When looking back to Love in the Afternoon, Frédéric has trouble understanding his wife, thus sharing his fears with her becomes difficult. Observing other women is a way of looking back at past memories, a retrospective approach which explains why he chose the charm of his wife among all beauties. However, I regret that most sight interactions are seen via a binary image: the ‘passive’ versus the ‘active’. The former refers to the object of sight and the latter to the subject of sight. Women are often seen as ‘passive females’ while men are said to be ‘active’ since the man is projecting his fantasy on the woman’s character (Mulvey, 2009). Freud stresses the distinction between genders, yet female and male characteristics are not only permanent but also floating (Butler, 1990). In Rohmer’s movie, Frédéric cannot concentrate at his work office, lost in daydreaming reflections and observations. While women are busy in their ordinary life, using the streets as transition places, they seem more active than Frédéric who takes refuge in a café, trying to hide his momentary procrastination. At the beginning of the movie, Frédéric explained that he used to stroll down the streets to get inspiration for his work, yet walking is not the only way to be creative. Sitting at a table also leads to imagination, precisely why Frédéric wishes that he has a flirtatious power over women. Seduction is often seen as a power relationship, yet in Rohmer’s movie, women are confident of their charm. Reciprocity is restored and nobody knows who starts and who ends the performative play of the self. This is no longer a matter of gender or agency dichotomy. Sight is, therefore, the most appropriate to offer ‘complete reciprocity’ between strangers (Simmel, 1997) since it enables unknown people to create a mute interaction with each other.
THE CITY: GOING BEYOND THE SIGHT
Visual overload, constant noises and unpredictable mobility can easily make the city overwhelming and puzzling. To cope with this sensorial confusion and to control the sensuous effects of urban environments, individuals become aware of their surroundings and street passengers (Borer, 2013). People have to both protect themselves against invasive stimuli while adapting to the urban landscape (Simmel, 1971). This is illustrated by diverse attitudes such as ‘reservation, rationality, consciousness and blasé attitude’ (Simmel, 1971).
To sum up, the sensual act of observing women stems from beauty derived from its performative aspect, based on mobility. The urban landscape appears as the perfect background to enhance this characteristic. Attempting to explain the reasons behind the desire aroused from a specific beauty is doomed to failure. This frustration was the advent of fetishism and the praise of woman’s beauty through specific attention. From this common tacit agreement, people please each other. However, we came up with the idea that strangers’ sensuality pertains to the fleetingness of the city. From a mutual secretive dialogue between two individuals, we note that beauty is also provided by the perception of another person. Therefore, beauty is enacted through people’s thoughts and attention. Sight is not the only sense to contribute to the enhancement of sensuality. Other senses operate within the city’s life, namely hearing and smelling. Though urban experience studies are insightful, they do not take into account the imaginative perspective of individuals in their wandering of the city. Imagination plays a decisive role in the adornment of woman’s beauty. Effects deriving from these pleasant observations are not feelings per se, but more states: such as a dreamy mind-set and aesthetic pleasures.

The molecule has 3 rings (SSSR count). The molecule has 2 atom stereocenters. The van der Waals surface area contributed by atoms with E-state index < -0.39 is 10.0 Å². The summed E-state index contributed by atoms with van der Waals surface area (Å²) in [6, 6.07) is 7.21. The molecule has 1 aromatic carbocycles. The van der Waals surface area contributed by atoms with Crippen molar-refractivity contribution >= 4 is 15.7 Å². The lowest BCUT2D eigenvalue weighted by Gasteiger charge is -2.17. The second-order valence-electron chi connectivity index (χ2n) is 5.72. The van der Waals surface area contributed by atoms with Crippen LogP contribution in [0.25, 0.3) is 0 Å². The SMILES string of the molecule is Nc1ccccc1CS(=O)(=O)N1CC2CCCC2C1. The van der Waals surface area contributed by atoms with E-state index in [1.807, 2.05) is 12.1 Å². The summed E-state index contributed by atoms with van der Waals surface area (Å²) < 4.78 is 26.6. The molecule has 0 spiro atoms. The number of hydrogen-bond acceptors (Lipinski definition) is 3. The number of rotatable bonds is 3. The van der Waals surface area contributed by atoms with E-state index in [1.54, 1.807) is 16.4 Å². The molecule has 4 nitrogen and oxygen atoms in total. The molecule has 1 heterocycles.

From this reflection, I question myself about the relevance of the current sensuality flourishing in urban environments. People are increasingly glued to their mobile phones, listening to music, reading, or talking. Yet, observation derives from curiosity, awareness and availability. Whether people prefer to optimize their transport time or whether they have become more insecure, new technologies bring to light new ways to think about sensuality, and I wonder about the emerging ways to seduce, and how it is performed in city life.
- Bataille, G. (1986). Eroticism: Death & sensuality. San Francisco: City Lights Books.
- Benjamin, W., Eiland, H., MacLaughlin, K., & Tiedemann, R. (1999). The arcades project. Cambridge: MA: Belknap Press.
- Borer, M. (2013). Being in the City: The Sociology of Urban Experiences. Sociology Compass .
- Brooks, P. (1991). The body in the field of vision. Paragrah , 14 (1), 46-67.
- Chambers, R. (2008). Heightening the Lowly (Baudelaire: “Je n’ai pas oublié . . .” and “A une passante”). Nineteenth Century French Studies , 37 (1-2), 42-51.
- Mulvey, L. (2009). Visual and other pleasures. Houdmills, Basingstoke, Hampshire: Palgrave Macmillan.
- Sellier, G. (2008). Masculine singular: French New Wave cinema . Durham: Duke University Press.